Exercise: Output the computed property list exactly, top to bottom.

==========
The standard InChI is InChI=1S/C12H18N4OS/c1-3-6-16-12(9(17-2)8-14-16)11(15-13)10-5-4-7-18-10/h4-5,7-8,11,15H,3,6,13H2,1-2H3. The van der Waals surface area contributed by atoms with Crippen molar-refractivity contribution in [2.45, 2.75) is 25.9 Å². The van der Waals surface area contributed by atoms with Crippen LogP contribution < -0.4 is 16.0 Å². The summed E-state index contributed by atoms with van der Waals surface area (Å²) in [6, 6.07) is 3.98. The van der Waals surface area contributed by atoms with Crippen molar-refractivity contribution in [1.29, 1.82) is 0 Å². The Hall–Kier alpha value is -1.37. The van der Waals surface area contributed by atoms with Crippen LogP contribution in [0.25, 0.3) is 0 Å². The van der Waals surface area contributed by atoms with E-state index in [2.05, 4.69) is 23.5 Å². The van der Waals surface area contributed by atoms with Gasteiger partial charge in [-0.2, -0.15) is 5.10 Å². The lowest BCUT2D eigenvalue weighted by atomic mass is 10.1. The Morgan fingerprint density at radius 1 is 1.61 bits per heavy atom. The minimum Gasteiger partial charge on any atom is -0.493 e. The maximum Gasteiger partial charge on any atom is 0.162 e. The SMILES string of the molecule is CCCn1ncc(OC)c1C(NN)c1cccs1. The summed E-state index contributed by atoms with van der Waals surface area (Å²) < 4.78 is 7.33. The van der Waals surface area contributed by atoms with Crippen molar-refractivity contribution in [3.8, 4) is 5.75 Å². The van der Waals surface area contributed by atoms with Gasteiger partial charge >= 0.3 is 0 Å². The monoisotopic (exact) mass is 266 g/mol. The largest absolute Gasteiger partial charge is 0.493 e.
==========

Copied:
The standard InChI is InChI=1S/C12H18N4OS/c1-3-6-16-12(9(17-2)8-14-16)11(15-13)10-5-4-7-18-10/h4-5,7-8,11,15H,3,6,13H2,1-2H3. The van der Waals surface area contributed by atoms with Crippen molar-refractivity contribution in [2.45, 2.75) is 25.9 Å². The van der Waals surface area contributed by atoms with Crippen LogP contribution < -0.4 is 16.0 Å². The summed E-state index contributed by atoms with van der Waals surface area (Å²) in [6, 6.07) is 3.98. The van der Waals surface area contributed by atoms with Crippen molar-refractivity contribution in [1.29, 1.82) is 0 Å². The Hall–Kier alpha value is -1.37. The van der Waals surface area contributed by atoms with Crippen LogP contribution in [0.25, 0.3) is 0 Å². The van der Waals surface area contributed by atoms with E-state index in [2.05, 4.69) is 23.5 Å². The van der Waals surface area contributed by atoms with Gasteiger partial charge in [-0.2, -0.15) is 5.10 Å². The lowest BCUT2D eigenvalue weighted by atomic mass is 10.1. The Morgan fingerprint density at radius 1 is 1.61 bits per heavy atom. The minimum Gasteiger partial charge on any atom is -0.493 e. The maximum Gasteiger partial charge on any atom is 0.162 e. The SMILES string of the molecule is CCCn1ncc(OC)c1C(NN)c1cccs1. The summed E-state index contributed by atoms with van der Waals surface area (Å²) < 4.78 is 7.33. The van der Waals surface area contributed by atoms with Crippen molar-refractivity contribution in [3.8, 4) is 5.75 Å². The van der Waals surface area contributed by atoms with Gasteiger partial charge >= 0.3 is 0 Å². The monoisotopic (exact) mass is 266 g/mol. The largest absolute Gasteiger partial charge is 0.493 e.